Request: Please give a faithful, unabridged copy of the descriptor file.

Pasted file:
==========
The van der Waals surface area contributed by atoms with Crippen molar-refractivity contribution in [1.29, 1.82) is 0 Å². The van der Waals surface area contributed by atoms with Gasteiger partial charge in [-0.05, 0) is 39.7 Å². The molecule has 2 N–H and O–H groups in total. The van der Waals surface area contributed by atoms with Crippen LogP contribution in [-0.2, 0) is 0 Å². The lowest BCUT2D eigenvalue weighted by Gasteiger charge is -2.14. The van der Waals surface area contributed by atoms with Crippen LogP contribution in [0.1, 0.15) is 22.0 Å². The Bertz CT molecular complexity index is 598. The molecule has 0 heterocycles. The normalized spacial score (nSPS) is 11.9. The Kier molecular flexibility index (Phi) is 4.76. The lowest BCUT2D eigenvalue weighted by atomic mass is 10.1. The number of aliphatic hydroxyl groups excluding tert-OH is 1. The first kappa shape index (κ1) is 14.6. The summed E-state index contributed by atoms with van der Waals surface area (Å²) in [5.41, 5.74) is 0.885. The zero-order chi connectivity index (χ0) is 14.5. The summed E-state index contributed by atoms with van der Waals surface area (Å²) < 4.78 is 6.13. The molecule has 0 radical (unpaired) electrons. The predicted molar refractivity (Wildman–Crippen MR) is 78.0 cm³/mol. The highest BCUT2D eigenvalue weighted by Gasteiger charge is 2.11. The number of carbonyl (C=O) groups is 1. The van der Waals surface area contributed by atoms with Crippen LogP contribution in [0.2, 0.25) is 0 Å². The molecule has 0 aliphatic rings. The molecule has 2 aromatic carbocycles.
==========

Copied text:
The van der Waals surface area contributed by atoms with Crippen molar-refractivity contribution in [1.29, 1.82) is 0 Å². The van der Waals surface area contributed by atoms with Gasteiger partial charge in [-0.05, 0) is 39.7 Å². The molecule has 2 N–H and O–H groups in total. The van der Waals surface area contributed by atoms with Crippen LogP contribution in [-0.2, 0) is 0 Å². The lowest BCUT2D eigenvalue weighted by Gasteiger charge is -2.14. The van der Waals surface area contributed by atoms with Crippen LogP contribution in [0.1, 0.15) is 22.0 Å². The Bertz CT molecular complexity index is 598. The molecule has 0 heterocycles. The normalized spacial score (nSPS) is 11.9. The Kier molecular flexibility index (Phi) is 4.76. The lowest BCUT2D eigenvalue weighted by atomic mass is 10.1. The number of aliphatic hydroxyl groups excluding tert-OH is 1. The first kappa shape index (κ1) is 14.6. The summed E-state index contributed by atoms with van der Waals surface area (Å²) in [5.41, 5.74) is 0.885. The zero-order chi connectivity index (χ0) is 14.5. The summed E-state index contributed by atoms with van der Waals surface area (Å²) < 4.78 is 6.13. The molecule has 0 radical (unpaired) electrons. The predicted molar refractivity (Wildman–Crippen MR) is 78.0 cm³/mol. The highest BCUT2D eigenvalue weighted by Gasteiger charge is 2.11. The number of carbonyl (C=O) groups is 1. The van der Waals surface area contributed by atoms with Crippen LogP contribution in [0.2, 0.25) is 0 Å². The molecule has 0 aliphatic rings. The molecule has 2 aromatic carbocycles.